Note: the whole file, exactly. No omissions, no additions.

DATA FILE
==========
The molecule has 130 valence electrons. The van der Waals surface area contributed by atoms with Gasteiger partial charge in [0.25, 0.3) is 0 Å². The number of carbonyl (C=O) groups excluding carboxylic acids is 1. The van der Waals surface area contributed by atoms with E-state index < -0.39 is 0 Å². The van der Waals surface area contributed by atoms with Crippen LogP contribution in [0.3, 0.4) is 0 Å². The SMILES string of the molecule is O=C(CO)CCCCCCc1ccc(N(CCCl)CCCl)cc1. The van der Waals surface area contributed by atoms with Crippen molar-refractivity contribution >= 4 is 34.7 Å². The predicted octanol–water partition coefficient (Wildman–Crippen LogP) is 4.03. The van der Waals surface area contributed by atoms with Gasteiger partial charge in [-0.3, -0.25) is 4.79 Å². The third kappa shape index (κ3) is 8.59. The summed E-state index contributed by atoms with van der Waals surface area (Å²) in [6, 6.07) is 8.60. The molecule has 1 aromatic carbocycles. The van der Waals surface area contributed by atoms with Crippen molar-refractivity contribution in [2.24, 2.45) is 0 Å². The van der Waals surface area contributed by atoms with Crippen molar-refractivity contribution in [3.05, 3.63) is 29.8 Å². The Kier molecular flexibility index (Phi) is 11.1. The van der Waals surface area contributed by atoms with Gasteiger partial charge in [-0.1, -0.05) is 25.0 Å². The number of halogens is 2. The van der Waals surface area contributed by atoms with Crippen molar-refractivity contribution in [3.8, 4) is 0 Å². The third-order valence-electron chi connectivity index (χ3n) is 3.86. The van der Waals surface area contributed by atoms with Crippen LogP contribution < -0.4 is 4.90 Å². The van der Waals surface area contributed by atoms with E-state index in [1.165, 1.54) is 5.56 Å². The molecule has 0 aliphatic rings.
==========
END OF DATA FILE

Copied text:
The molecule has 130 valence electrons. The van der Waals surface area contributed by atoms with Gasteiger partial charge in [0.25, 0.3) is 0 Å². The number of carbonyl (C=O) groups excluding carboxylic acids is 1. The van der Waals surface area contributed by atoms with E-state index < -0.39 is 0 Å². The van der Waals surface area contributed by atoms with Crippen LogP contribution in [0.3, 0.4) is 0 Å². The SMILES string of the molecule is O=C(CO)CCCCCCc1ccc(N(CCCl)CCCl)cc1. The van der Waals surface area contributed by atoms with Crippen molar-refractivity contribution >= 4 is 34.7 Å². The predicted octanol–water partition coefficient (Wildman–Crippen LogP) is 4.03. The van der Waals surface area contributed by atoms with Gasteiger partial charge in [-0.3, -0.25) is 4.79 Å². The third kappa shape index (κ3) is 8.59. The summed E-state index contributed by atoms with van der Waals surface area (Å²) in [6, 6.07) is 8.60. The molecule has 1 aromatic carbocycles. The van der Waals surface area contributed by atoms with Crippen molar-refractivity contribution in [2.24, 2.45) is 0 Å². The van der Waals surface area contributed by atoms with Crippen molar-refractivity contribution in [3.05, 3.63) is 29.8 Å². The Kier molecular flexibility index (Phi) is 11.1. The van der Waals surface area contributed by atoms with Gasteiger partial charge in [-0.1, -0.05) is 25.0 Å². The number of halogens is 2. The van der Waals surface area contributed by atoms with Crippen molar-refractivity contribution in [3.8, 4) is 0 Å². The third-order valence-electron chi connectivity index (χ3n) is 3.86. The van der Waals surface area contributed by atoms with Crippen LogP contribution < -0.4 is 4.90 Å². The van der Waals surface area contributed by atoms with E-state index in [1.165, 1.54) is 5.56 Å². The molecule has 0 aliphatic rings.